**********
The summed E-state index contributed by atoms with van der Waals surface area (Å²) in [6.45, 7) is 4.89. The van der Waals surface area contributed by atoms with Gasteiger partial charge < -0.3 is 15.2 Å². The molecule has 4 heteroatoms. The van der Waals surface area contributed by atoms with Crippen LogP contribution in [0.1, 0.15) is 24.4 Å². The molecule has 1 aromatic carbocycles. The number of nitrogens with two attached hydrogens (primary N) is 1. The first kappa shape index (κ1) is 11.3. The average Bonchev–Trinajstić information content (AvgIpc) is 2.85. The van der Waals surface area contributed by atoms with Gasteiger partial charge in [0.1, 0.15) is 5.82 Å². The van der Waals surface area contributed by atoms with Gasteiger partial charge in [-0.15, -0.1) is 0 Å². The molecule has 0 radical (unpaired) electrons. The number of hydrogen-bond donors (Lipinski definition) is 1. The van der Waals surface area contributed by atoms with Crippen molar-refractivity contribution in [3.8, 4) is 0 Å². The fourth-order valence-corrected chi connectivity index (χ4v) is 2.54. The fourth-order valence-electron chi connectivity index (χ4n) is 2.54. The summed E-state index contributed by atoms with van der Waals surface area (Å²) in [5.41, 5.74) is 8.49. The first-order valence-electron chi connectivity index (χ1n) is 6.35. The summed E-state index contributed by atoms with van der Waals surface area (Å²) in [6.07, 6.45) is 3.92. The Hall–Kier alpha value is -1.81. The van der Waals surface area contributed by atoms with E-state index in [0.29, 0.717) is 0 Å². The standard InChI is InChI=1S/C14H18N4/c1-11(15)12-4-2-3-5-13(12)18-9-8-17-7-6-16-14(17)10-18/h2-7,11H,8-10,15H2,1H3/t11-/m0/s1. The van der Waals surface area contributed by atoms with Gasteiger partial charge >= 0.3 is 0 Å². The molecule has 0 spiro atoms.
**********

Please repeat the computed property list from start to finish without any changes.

The summed E-state index contributed by atoms with van der Waals surface area (Å²) in [6.45, 7) is 4.89. The van der Waals surface area contributed by atoms with Gasteiger partial charge < -0.3 is 15.2 Å². The molecule has 4 heteroatoms. The van der Waals surface area contributed by atoms with Crippen LogP contribution in [0.1, 0.15) is 24.4 Å². The molecule has 1 aromatic carbocycles. The number of nitrogens with two attached hydrogens (primary N) is 1. The first kappa shape index (κ1) is 11.3. The average Bonchev–Trinajstić information content (AvgIpc) is 2.85. The van der Waals surface area contributed by atoms with Gasteiger partial charge in [0.1, 0.15) is 5.82 Å². The van der Waals surface area contributed by atoms with Gasteiger partial charge in [-0.15, -0.1) is 0 Å². The molecule has 0 radical (unpaired) electrons. The number of hydrogen-bond donors (Lipinski definition) is 1. The van der Waals surface area contributed by atoms with Crippen molar-refractivity contribution in [3.8, 4) is 0 Å². The fourth-order valence-corrected chi connectivity index (χ4v) is 2.54. The fourth-order valence-electron chi connectivity index (χ4n) is 2.54. The summed E-state index contributed by atoms with van der Waals surface area (Å²) in [5.41, 5.74) is 8.49. The first-order valence-electron chi connectivity index (χ1n) is 6.35. The summed E-state index contributed by atoms with van der Waals surface area (Å²) in [6.07, 6.45) is 3.92. The Hall–Kier alpha value is -1.81. The van der Waals surface area contributed by atoms with E-state index in [0.29, 0.717) is 0 Å². The standard InChI is InChI=1S/C14H18N4/c1-11(15)12-4-2-3-5-13(12)18-9-8-17-7-6-16-14(17)10-18/h2-7,11H,8-10,15H2,1H3/t11-/m0/s1. The van der Waals surface area contributed by atoms with Gasteiger partial charge >= 0.3 is 0 Å². The molecule has 0 spiro atoms.